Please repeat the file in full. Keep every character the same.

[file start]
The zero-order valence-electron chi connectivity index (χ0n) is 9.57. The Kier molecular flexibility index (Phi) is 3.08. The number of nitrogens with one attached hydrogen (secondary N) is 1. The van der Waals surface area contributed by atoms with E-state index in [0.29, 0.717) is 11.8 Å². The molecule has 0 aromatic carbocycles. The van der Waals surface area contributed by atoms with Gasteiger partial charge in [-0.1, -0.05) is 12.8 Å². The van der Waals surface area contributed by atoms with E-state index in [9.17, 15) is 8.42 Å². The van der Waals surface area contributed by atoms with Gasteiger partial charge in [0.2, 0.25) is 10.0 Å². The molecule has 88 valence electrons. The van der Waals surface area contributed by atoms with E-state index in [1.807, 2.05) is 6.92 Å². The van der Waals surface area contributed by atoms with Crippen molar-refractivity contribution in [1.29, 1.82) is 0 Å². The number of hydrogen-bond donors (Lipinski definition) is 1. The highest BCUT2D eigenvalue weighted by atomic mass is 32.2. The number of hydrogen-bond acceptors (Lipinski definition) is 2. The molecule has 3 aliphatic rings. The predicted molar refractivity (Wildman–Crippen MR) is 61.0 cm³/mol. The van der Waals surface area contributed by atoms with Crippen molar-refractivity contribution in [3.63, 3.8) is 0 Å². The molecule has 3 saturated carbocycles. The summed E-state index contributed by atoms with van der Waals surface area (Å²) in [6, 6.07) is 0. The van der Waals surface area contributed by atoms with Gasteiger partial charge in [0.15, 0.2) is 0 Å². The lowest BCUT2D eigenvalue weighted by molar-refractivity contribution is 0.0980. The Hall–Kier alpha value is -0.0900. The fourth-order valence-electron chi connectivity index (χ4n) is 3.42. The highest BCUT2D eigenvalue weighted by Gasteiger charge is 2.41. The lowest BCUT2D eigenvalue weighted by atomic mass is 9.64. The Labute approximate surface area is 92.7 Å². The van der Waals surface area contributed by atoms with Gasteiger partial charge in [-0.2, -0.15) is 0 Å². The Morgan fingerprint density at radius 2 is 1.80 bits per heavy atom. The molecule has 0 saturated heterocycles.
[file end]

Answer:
The zero-order valence-electron chi connectivity index (χ0n) is 9.57. The Kier molecular flexibility index (Phi) is 3.08. The number of nitrogens with one attached hydrogen (secondary N) is 1. The van der Waals surface area contributed by atoms with E-state index in [0.29, 0.717) is 11.8 Å². The molecule has 0 aromatic carbocycles. The van der Waals surface area contributed by atoms with Gasteiger partial charge in [-0.1, -0.05) is 12.8 Å². The van der Waals surface area contributed by atoms with E-state index in [9.17, 15) is 8.42 Å². The van der Waals surface area contributed by atoms with Gasteiger partial charge in [0.2, 0.25) is 10.0 Å². The molecule has 88 valence electrons. The van der Waals surface area contributed by atoms with E-state index in [1.807, 2.05) is 6.92 Å². The van der Waals surface area contributed by atoms with Crippen molar-refractivity contribution in [1.29, 1.82) is 0 Å². The number of hydrogen-bond donors (Lipinski definition) is 1. The highest BCUT2D eigenvalue weighted by atomic mass is 32.2. The number of hydrogen-bond acceptors (Lipinski definition) is 2. The molecule has 3 aliphatic rings. The predicted molar refractivity (Wildman–Crippen MR) is 61.0 cm³/mol. The van der Waals surface area contributed by atoms with Crippen molar-refractivity contribution in [3.63, 3.8) is 0 Å². The molecule has 3 saturated carbocycles. The summed E-state index contributed by atoms with van der Waals surface area (Å²) in [6, 6.07) is 0. The van der Waals surface area contributed by atoms with Gasteiger partial charge in [0.15, 0.2) is 0 Å². The lowest BCUT2D eigenvalue weighted by molar-refractivity contribution is 0.0980. The Hall–Kier alpha value is -0.0900. The fourth-order valence-electron chi connectivity index (χ4n) is 3.42. The highest BCUT2D eigenvalue weighted by Gasteiger charge is 2.41. The lowest BCUT2D eigenvalue weighted by atomic mass is 9.64. The Labute approximate surface area is 92.7 Å². The van der Waals surface area contributed by atoms with Gasteiger partial charge in [-0.2, -0.15) is 0 Å². The Morgan fingerprint density at radius 2 is 1.80 bits per heavy atom. The molecule has 0 saturated heterocycles.